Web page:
The many controversies surrounding her increased both her visibility and popularity, and made her one of the more famous women in history, at least in the 20th century. She was a regular columnist for Redbook magazine as well as often being asked to speak on radio shows. She served as curator of ethnology at of the American Museum of Natural History in New York from 1946 to1969 and as an adjunct professor at Columbia University from 1954 to 1978. She founded Fordham University’s anthropology department while a professor there and was also a faculty member at the University of Rhode Island.

After her death, her work was criticized by a number of people, including Steven Pinker, Richard Dawkins and the feminist Betty Friedan. Derek Freeman published “Margaret Mead and Samoa: The Making and Unmaking of an Anthropological Myth”, in which he accused Mead of failure to apply scientific methods to her research. He negates her claims about the society’s more relaxed sexual mores. Defenders of her work point out that much of the society had been converted to Christianity during the interim.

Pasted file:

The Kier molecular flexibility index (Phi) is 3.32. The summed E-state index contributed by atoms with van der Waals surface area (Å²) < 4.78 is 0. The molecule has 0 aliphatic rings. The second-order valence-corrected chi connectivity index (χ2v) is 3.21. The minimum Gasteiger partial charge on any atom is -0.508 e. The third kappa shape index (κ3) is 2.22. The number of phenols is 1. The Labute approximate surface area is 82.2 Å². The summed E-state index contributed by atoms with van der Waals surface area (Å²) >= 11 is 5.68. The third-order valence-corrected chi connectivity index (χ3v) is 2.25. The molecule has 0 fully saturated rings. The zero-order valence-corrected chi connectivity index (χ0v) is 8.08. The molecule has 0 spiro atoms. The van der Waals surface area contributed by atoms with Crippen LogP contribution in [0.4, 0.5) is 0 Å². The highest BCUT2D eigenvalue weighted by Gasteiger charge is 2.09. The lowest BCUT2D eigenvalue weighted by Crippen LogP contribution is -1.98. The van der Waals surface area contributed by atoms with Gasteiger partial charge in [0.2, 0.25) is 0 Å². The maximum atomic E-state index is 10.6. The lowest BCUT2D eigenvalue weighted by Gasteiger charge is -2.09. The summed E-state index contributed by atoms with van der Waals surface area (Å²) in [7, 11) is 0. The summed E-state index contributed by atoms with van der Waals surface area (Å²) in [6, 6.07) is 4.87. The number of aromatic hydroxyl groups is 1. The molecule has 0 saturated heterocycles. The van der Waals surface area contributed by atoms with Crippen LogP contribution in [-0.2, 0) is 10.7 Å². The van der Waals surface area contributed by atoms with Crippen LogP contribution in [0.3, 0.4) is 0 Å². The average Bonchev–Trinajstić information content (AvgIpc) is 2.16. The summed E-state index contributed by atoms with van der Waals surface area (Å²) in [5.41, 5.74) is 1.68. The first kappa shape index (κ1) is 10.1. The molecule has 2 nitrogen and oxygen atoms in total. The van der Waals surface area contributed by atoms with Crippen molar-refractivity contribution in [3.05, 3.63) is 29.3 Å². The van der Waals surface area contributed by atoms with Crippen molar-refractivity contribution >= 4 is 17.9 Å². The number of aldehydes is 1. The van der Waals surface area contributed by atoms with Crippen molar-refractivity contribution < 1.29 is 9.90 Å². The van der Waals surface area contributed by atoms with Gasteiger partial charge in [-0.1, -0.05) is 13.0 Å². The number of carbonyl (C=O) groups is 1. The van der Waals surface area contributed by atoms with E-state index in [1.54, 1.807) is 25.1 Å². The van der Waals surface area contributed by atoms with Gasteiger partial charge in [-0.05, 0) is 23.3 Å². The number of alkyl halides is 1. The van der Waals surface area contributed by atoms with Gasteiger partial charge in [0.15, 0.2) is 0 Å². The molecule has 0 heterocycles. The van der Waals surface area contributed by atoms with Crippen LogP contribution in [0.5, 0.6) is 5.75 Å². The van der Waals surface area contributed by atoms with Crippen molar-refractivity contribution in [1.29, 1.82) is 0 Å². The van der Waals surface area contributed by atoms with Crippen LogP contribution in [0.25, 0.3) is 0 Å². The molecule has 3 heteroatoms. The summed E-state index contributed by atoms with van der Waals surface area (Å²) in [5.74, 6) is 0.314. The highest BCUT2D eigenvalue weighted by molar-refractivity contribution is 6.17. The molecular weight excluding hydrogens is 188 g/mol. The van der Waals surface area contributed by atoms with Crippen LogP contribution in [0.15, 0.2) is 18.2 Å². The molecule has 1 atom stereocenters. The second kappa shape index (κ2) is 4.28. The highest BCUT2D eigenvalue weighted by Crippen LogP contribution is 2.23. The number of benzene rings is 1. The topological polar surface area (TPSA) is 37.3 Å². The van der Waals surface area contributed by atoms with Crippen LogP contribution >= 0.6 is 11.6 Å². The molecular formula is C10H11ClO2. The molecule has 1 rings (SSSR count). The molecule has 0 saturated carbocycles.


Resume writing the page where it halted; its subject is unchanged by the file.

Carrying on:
Contribution to the Role of Women in History

In spite of the controversy that surrounded her, on January 19, 1979, President Jimmy Carter posthumously awarded her the Presidential Medal of Freedom. The award for her important contributions was presented to her daughter at a ceremony sponsored by the American Museum of Natural History. The words on the award were as follows:

“Margaret Mead was both a student of civilization and an exemplar of it. To a public of millions, she brought the central insight of cultural anthropology: that varying cultural patterns express an underlying human unity. She mastered her discipline, but she also transcended it. Intrepid, independent, plain spoken, fearless, she remains a model for the young and a teacher from whom all may learn.”

These words speak to the truth inherent in perhaps her most well-known quote, which is

“Never doubt that a small group of committed people can change the world. Indeed, it is the only thing that ever has.”

women in history

July 31,2015  |